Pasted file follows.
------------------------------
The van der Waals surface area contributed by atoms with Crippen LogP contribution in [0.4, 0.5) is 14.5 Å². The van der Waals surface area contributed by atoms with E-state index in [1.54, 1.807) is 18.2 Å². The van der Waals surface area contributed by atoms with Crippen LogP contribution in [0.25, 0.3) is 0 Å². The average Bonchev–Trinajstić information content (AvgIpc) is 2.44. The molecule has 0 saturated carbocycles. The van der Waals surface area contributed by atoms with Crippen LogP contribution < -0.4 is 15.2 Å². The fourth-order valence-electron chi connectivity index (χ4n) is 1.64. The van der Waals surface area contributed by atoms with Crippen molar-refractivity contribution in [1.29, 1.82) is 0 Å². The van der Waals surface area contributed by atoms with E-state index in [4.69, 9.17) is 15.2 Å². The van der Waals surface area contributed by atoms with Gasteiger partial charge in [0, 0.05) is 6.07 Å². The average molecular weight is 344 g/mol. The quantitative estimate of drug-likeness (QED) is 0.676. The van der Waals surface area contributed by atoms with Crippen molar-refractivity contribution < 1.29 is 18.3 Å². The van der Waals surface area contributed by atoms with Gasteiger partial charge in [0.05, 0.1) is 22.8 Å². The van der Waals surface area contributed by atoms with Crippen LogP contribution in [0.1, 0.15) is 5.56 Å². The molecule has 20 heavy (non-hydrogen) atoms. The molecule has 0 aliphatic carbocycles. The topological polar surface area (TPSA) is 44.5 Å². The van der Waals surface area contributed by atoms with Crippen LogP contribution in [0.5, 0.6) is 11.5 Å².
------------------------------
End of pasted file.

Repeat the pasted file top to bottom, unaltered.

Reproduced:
The van der Waals surface area contributed by atoms with Crippen LogP contribution in [0.4, 0.5) is 14.5 Å². The van der Waals surface area contributed by atoms with E-state index in [1.54, 1.807) is 18.2 Å². The van der Waals surface area contributed by atoms with Crippen LogP contribution in [0.25, 0.3) is 0 Å². The average Bonchev–Trinajstić information content (AvgIpc) is 2.44. The molecule has 0 saturated carbocycles. The van der Waals surface area contributed by atoms with Crippen LogP contribution < -0.4 is 15.2 Å². The fourth-order valence-electron chi connectivity index (χ4n) is 1.64. The van der Waals surface area contributed by atoms with Crippen molar-refractivity contribution in [1.29, 1.82) is 0 Å². The van der Waals surface area contributed by atoms with E-state index in [4.69, 9.17) is 15.2 Å². The van der Waals surface area contributed by atoms with Gasteiger partial charge in [0, 0.05) is 6.07 Å². The average molecular weight is 344 g/mol. The quantitative estimate of drug-likeness (QED) is 0.676. The van der Waals surface area contributed by atoms with Crippen molar-refractivity contribution < 1.29 is 18.3 Å². The van der Waals surface area contributed by atoms with Gasteiger partial charge in [0.05, 0.1) is 22.8 Å². The van der Waals surface area contributed by atoms with Crippen LogP contribution in [0.1, 0.15) is 5.56 Å². The molecule has 20 heavy (non-hydrogen) atoms. The molecule has 0 aliphatic carbocycles. The topological polar surface area (TPSA) is 44.5 Å². The van der Waals surface area contributed by atoms with Crippen LogP contribution in [0.5, 0.6) is 11.5 Å².